This went on for the first 2 years of his life. Looking at Carson, he really did seem fine (other than the symptoms only a mother would notice). Other than being underweight, all of his developmental milestones were right on track. He was very smart, had a great personality, good appetite…I started to wonder if I was just being paranoid.

When it finally happened…

All of my children had been fighting a cold, no big deal. I treated them with my go-to home remedies. My two older children immediately improved,  but Carson did not. Carson fought his cold for about 2 weeks, which I thought was extremely strange because my kids always improved in less than a week. Then, the fever came on. I didn’t panic because I had always been able to handle their fevers by giving them extra calcium supplements. *Fevers are the body’s way of responding to the infection by pulling calcium out of the bones to put into the blood stream to boost WBC production which helps fight the infection. If you add proper calcium supplementation, the fever will go away, while at the same time boosting WBCs.

The next day the fever was still there. I was very surprised, I thought for sure his fever would have broke during the night.  My sweet, loving, easy going little boy had become extremely irritable. Again, just thinking, “he’s sick, we all get cranky when we are sick, this will pass…he’ll be better in the morning”.

The next day, his fever was still high (104 eventually getting up to 106). While changing his diaper I noticed a red blotchy rash all over his diaper area. The rash resembled hives, but it was not raised, and it did not appear to itch him. This was odd, I had never seen anything like this before. He was extremely irritable, very lethargic, and had no appetite.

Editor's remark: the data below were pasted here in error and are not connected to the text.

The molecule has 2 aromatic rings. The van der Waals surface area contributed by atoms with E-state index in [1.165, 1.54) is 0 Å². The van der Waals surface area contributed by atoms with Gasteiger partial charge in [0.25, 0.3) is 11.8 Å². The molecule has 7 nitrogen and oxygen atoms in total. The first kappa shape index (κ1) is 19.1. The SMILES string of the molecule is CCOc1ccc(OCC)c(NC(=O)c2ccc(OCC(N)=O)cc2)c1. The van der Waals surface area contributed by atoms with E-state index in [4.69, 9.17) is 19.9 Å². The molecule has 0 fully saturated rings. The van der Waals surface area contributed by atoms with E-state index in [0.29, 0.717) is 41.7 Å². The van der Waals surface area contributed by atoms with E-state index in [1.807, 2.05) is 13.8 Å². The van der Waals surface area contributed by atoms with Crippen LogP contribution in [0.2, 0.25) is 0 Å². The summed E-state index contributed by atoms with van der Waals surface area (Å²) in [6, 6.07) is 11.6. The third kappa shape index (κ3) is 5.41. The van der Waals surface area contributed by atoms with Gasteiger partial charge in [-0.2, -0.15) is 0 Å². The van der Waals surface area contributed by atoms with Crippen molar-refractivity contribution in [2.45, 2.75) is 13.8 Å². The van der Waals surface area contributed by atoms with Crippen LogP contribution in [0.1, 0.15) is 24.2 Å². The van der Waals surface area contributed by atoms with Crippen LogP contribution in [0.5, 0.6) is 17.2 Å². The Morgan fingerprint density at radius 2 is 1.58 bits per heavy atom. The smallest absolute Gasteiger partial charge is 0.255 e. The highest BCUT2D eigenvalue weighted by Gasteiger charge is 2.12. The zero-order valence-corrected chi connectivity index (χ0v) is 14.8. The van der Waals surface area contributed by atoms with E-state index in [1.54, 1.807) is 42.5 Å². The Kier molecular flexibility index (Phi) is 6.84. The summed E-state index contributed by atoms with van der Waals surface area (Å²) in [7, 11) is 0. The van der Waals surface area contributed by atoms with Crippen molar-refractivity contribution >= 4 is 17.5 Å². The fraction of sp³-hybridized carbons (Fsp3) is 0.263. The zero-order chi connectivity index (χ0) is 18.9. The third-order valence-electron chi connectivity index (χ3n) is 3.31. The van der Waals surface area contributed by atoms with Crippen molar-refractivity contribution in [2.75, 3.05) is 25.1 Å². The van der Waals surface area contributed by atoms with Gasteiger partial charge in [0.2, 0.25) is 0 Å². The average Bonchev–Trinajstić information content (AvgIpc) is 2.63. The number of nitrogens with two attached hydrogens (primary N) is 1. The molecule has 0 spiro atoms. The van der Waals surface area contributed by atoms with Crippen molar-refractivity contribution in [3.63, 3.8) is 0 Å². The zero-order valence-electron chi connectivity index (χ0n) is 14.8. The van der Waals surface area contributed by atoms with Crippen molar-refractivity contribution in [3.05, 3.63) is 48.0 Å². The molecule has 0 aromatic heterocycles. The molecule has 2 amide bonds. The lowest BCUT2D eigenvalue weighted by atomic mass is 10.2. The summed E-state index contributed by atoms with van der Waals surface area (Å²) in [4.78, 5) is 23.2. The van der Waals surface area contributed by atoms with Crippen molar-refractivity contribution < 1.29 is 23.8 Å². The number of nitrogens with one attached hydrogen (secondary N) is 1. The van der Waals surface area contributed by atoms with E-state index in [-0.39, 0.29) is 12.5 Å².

That night, I had put Carson to bed around 8:00 p.m., and he woke up at 11:00 p.m. completely miserable. It was dark so I couldn’t see him that well. I took him out to the kitchen and when I turned on the light I was shocked. The rash had moved from just his diaper area to all over his entire body (mostly his trunk). His eyes were completely blood shot. PURE RED. There was NO WHITE in his eyes what so ever! Ok – Now I know that at this point most parents probably would have taken their child to the emergency room, however, my mama’s intuition was urging me to do more research before we made the call.

A little back story – This happened during the same time as the measles outbreak in our community. I knew if I called the doctor and said my child has a strange rash, all hell was going to break loose, and he would probably be misdiagnosed. I was 100% sure it was not measles.

So, I turned to Dr. Google and literally stayed up all night doing research with my child in my arms. Now, I know some readers may be judging me right now, thinking I’m a terrible mother for not taking him to the ER right away, but I absolutely knew without a doubt I had to look into this! (And I know in my heart, I was being guided every step of the way. I could definitely feel the presence of our guardians watching over, leading me to the correct information.) I knew it was ok to wait until morning. If I had had any doubt at all, I would have taken him to the hospital right away.

The most common results matching his symptoms came back as Measles, Scarlet Fever, and Kawasaki Disease. Immediately, as I began looking into Kawasaki Disease I knew this was it. No doubt in my mind. Here’s the tricky part, Kawasaki Disease is often misdiagnosed as Measles (remember what I said earlier about why I didn’t take him to the ER?).

Kawasaki Disease is extremely rare, especially in this area. I knew that I had to go into the doctor’s office with enough information to get them to listen to me. This is not a put down to our medical community, it’s just that most doctor’s have not experienced this, and with everything going on in our community, I knew there was a good possibility that my son would not get the treatment he truly needed.